With this week's theatrical release of "Return to Never Land" and the video release of "Cinderella 2" on February 26, Disney has blatantly abandoned any and all pretense of making cartoons for love, for art or for the entertainment of children. Flimsy, forced, fabricated sequels to beloved classics are about one thing: money.
Disney has been doing straight-to-video sequels for years, but until recently the studio has had the decency not to desecrate its more timeless pictures. Now it seems anything is fair game -- even stories that end with the clear and definitive summation that "they live happily ever after."
"Peter Pan" has a little looser finale and has, of course, been sequelized once before. But while Steven Spielberg was reverential, funny and wonderfully creative in the liberties he took in "Hook" -- starring Robin Williams as an stuffy adult Peter who rediscovers his inner child -- "Return to Never Land" is nothing but a recycling of the same tired themes Disney has beaten to death in nearly every animated feature they've released in the last 15 years.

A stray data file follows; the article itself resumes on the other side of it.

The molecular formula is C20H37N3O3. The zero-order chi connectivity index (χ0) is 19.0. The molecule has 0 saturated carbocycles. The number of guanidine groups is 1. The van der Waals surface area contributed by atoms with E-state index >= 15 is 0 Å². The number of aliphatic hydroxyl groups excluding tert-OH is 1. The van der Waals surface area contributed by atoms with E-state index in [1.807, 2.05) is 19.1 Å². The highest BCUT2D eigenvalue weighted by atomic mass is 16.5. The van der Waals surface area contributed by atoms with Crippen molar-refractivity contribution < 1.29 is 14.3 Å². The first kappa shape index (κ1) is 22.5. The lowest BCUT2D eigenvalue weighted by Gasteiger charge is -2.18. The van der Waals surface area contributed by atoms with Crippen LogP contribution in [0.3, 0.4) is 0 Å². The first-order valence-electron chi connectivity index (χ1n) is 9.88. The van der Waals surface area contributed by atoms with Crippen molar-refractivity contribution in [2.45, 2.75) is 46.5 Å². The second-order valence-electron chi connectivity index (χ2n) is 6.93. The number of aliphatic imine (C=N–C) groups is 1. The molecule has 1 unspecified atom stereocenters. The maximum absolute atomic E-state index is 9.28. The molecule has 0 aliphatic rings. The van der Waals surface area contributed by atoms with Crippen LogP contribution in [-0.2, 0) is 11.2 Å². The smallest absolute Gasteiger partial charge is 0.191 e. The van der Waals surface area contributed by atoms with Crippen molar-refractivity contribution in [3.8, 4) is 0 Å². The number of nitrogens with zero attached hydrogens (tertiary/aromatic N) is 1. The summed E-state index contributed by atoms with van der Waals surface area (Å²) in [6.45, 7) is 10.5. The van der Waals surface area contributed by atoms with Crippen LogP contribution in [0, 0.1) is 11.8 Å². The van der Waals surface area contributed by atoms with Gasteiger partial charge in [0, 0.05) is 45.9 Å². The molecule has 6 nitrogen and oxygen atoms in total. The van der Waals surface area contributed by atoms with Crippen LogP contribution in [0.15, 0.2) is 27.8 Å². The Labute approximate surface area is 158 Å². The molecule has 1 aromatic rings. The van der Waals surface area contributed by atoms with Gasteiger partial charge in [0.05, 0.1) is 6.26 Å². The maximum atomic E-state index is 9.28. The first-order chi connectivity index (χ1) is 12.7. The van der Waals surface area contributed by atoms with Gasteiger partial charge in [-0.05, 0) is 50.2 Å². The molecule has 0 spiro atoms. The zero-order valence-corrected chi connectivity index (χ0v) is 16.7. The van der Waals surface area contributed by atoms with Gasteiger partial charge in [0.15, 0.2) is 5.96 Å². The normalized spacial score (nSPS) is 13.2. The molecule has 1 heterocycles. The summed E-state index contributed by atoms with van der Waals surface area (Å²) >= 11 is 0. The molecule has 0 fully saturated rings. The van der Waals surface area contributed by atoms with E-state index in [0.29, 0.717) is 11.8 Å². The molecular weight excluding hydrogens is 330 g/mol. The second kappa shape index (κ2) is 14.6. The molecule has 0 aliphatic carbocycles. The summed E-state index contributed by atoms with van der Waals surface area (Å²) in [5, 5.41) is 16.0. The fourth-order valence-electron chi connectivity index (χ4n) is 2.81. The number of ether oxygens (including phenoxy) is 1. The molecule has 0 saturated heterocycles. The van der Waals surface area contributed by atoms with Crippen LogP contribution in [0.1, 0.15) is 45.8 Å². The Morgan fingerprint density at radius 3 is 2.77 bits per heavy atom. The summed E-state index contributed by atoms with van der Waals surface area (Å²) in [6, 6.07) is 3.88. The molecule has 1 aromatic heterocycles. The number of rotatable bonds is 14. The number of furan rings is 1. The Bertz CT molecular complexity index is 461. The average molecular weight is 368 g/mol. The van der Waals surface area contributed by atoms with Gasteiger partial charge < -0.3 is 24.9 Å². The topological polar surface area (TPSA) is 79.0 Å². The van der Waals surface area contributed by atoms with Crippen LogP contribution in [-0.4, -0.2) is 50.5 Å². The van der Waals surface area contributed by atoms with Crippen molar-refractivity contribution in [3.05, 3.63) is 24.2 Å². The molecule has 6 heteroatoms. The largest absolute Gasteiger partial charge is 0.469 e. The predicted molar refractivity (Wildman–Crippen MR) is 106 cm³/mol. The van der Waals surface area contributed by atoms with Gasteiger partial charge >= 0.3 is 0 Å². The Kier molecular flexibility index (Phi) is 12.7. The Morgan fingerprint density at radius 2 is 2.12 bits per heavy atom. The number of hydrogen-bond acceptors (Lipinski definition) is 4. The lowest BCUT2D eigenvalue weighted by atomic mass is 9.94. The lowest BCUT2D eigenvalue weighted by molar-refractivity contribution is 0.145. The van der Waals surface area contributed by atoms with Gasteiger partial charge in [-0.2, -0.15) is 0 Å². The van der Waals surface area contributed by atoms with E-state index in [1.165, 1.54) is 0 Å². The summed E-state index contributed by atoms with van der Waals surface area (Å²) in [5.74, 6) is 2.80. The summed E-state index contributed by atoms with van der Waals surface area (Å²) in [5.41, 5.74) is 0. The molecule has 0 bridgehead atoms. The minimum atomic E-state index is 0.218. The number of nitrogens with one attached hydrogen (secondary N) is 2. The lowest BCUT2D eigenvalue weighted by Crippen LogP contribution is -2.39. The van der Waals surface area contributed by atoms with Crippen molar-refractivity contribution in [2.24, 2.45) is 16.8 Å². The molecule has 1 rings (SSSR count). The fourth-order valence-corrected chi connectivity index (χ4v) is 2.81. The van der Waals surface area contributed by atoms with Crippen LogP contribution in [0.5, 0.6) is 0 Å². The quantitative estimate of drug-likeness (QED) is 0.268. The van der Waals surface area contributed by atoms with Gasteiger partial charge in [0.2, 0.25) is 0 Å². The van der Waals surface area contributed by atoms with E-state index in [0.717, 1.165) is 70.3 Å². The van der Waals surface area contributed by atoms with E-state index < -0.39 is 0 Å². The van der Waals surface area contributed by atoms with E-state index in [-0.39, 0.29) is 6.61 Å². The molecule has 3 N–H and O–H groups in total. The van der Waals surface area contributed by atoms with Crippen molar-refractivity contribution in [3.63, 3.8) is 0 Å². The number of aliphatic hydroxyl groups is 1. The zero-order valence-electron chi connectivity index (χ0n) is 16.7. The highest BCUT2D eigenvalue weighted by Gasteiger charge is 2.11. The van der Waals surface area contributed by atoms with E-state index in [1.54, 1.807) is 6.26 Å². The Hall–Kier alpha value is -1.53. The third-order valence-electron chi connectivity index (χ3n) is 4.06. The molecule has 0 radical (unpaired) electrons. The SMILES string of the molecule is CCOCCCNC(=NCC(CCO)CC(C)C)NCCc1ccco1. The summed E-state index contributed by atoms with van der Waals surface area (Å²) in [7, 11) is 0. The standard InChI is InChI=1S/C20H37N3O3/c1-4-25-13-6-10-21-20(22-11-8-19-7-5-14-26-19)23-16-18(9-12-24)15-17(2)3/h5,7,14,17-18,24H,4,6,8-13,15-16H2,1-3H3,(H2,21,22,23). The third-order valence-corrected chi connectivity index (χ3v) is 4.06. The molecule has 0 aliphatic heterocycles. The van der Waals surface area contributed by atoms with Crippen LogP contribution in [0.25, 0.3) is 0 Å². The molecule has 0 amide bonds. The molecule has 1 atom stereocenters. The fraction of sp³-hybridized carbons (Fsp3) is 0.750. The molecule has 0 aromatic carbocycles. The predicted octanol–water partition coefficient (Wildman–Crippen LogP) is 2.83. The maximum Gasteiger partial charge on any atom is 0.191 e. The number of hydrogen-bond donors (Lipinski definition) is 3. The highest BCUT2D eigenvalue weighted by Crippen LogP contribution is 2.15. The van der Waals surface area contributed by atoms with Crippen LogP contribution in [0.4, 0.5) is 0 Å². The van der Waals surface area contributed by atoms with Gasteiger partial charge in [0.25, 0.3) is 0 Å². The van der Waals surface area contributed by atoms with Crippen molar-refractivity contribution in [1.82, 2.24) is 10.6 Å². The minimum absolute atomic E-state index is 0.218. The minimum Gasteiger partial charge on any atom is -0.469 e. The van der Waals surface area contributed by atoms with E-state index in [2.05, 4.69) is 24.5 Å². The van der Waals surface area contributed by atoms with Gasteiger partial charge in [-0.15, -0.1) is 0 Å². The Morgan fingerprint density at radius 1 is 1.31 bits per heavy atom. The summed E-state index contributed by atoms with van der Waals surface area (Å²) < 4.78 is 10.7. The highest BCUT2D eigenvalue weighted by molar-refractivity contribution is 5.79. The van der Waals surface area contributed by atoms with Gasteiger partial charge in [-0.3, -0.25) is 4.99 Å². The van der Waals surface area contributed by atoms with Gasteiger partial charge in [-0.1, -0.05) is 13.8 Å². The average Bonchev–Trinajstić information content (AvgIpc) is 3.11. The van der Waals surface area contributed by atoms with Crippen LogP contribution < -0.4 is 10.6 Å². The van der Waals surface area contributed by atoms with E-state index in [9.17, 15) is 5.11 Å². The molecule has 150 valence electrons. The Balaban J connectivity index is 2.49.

Continue reading: Return To Never Land Review
The live album is set for released in November.
The movie begins filming in the UK.
The 'Sherlock' and 'Doctor Strange' star joined Gilmour onstage at the Royal Albert Hall for a rendition of the Pink Floyd classic.
Time to learn what Kathy Bates' character has to do with all of this.